When the bank falls away, big sage shows her roots.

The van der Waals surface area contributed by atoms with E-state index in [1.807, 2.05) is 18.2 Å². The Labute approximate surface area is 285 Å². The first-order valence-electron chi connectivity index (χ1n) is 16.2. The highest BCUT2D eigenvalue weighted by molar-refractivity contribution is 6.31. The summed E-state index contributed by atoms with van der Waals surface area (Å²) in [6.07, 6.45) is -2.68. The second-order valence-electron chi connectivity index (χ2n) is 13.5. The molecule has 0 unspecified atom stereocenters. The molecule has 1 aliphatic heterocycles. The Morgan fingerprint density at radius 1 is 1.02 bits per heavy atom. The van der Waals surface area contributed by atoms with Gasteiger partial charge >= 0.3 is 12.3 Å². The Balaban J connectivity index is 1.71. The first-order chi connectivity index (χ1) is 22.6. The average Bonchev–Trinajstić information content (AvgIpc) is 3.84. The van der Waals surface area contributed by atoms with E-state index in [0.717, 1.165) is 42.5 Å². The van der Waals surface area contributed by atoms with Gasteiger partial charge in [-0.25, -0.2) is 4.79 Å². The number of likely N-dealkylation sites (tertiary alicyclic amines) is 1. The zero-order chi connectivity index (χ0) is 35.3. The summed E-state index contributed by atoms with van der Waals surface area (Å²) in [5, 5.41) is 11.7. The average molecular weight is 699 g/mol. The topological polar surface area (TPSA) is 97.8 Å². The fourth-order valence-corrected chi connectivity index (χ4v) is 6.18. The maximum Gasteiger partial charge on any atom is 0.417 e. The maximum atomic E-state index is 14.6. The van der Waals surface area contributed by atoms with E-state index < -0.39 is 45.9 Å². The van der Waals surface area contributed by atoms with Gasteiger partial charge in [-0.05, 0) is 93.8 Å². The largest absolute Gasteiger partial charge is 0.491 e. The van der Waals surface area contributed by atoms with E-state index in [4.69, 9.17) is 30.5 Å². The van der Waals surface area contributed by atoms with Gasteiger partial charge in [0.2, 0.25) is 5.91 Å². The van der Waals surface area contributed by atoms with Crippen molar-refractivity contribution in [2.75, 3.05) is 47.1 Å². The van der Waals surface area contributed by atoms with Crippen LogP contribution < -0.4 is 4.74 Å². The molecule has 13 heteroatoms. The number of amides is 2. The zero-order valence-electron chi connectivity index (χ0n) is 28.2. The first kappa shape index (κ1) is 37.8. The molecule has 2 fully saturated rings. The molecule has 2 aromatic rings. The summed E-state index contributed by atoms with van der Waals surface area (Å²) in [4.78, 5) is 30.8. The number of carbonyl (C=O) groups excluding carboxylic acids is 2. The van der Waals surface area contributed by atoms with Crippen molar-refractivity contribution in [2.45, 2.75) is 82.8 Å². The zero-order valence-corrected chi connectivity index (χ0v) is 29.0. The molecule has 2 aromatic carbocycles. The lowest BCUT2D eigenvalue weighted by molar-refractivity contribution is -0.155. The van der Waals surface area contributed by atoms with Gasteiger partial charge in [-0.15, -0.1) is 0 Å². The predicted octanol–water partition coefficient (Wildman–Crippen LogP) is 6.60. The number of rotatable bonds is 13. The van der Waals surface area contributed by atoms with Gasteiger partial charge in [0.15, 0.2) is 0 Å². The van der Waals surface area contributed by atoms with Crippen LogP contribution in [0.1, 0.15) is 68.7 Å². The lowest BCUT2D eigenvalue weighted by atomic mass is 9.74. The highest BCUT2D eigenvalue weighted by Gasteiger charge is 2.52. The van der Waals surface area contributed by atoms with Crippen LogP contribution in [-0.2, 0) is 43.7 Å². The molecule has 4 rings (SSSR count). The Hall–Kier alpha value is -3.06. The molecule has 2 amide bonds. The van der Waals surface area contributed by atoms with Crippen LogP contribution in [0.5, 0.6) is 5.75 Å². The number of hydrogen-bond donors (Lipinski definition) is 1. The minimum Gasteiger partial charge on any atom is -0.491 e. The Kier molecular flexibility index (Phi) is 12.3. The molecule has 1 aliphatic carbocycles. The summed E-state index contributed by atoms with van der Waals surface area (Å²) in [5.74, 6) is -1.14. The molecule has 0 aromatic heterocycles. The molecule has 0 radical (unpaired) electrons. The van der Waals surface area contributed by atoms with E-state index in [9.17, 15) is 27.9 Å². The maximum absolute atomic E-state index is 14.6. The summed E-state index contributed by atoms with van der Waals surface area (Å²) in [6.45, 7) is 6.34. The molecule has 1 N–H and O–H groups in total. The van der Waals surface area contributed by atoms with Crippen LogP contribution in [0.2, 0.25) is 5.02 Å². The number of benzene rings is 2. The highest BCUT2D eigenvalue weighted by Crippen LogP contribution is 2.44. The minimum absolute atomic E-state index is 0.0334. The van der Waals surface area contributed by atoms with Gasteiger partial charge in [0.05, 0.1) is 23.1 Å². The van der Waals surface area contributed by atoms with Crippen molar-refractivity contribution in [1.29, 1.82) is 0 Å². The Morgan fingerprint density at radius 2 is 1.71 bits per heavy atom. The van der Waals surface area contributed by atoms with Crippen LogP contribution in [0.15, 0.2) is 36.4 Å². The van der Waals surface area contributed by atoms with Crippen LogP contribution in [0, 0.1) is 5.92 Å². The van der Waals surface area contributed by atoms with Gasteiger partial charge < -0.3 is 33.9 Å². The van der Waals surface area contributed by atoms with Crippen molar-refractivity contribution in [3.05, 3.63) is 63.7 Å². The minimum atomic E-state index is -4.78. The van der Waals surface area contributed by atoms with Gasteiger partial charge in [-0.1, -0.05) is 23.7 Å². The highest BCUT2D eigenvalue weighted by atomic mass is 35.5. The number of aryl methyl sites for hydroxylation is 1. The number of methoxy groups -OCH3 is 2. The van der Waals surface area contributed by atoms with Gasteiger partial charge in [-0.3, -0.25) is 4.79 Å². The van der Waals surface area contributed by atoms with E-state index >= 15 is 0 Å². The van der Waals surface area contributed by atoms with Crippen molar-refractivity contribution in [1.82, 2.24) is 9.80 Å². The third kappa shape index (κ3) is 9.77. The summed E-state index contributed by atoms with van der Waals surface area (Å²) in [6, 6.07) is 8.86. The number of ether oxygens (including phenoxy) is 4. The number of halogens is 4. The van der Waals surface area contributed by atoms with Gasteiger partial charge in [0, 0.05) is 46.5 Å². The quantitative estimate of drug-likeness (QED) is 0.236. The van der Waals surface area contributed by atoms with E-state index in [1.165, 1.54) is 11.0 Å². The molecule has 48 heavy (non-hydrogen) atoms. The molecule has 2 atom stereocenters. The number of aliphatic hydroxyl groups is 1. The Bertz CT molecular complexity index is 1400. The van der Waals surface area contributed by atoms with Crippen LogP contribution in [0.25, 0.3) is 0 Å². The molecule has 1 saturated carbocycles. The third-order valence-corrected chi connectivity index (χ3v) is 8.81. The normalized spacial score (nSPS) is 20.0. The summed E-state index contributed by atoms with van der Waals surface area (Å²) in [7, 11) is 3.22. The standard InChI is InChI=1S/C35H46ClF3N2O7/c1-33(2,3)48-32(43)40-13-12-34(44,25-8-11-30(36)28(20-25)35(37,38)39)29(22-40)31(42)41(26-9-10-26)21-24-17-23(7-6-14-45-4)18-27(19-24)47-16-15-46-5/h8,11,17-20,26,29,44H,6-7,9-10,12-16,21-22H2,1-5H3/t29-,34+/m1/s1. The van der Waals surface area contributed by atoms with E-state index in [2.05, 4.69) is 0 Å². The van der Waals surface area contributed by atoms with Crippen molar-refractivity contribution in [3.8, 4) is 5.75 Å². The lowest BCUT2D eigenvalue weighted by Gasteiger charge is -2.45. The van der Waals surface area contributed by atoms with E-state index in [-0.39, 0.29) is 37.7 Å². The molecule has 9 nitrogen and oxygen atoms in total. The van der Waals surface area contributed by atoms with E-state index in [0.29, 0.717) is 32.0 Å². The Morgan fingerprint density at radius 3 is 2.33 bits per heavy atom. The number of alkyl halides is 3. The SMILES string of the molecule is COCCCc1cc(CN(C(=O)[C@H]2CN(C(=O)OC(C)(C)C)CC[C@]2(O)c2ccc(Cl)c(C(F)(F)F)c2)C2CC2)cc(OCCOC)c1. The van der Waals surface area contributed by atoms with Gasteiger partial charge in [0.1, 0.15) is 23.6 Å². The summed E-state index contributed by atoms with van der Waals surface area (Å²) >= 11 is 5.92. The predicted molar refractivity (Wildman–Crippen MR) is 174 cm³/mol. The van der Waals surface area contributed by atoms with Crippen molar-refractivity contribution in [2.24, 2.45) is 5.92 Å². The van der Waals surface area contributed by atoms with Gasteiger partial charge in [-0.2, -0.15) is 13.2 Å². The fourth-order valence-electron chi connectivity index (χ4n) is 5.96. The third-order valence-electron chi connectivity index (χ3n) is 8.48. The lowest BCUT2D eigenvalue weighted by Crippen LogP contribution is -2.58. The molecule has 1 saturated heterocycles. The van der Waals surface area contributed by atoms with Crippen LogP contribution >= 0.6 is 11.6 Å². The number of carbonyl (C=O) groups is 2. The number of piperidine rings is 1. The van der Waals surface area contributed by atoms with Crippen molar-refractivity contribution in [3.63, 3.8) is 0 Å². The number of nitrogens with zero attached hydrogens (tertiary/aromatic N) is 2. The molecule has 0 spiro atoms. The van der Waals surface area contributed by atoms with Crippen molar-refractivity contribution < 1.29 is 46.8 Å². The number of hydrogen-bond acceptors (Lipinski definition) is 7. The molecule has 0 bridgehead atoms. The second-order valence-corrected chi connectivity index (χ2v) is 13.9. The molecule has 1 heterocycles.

Look at that: no great fussiness, just a few roots sinking down deep in a narrow column. These roots are easily twice as deep as the plant is high. No effort is wasted in gathering water from a broad area here. The trick here is to go down deep, which one can do when one doesn’t lose a lot of water to evaporation: one doesn’t need a lot. Note how water closer to the surface is not accessed by these deep roots. Perhaps when water down even deeper migrates upward to replace the wetness in the soil near the surface, the sage catches it on the way by. Perhaps the drought we see on the cliff face here is really an effect of the sage mining the water in behind, at exactly that level. These are intriguing but unproven hypotheses. One thing seems obvious, though: sagebrush is not worrying about water in the top profile of the soil. Her interest is in the airier soils below. The rest are for her companions. By mining the deep water slowly, so slowly that it follow her up, big sage is effectively acting as the stem of the grasses and flowers around her. Because of her, they need fewer roots.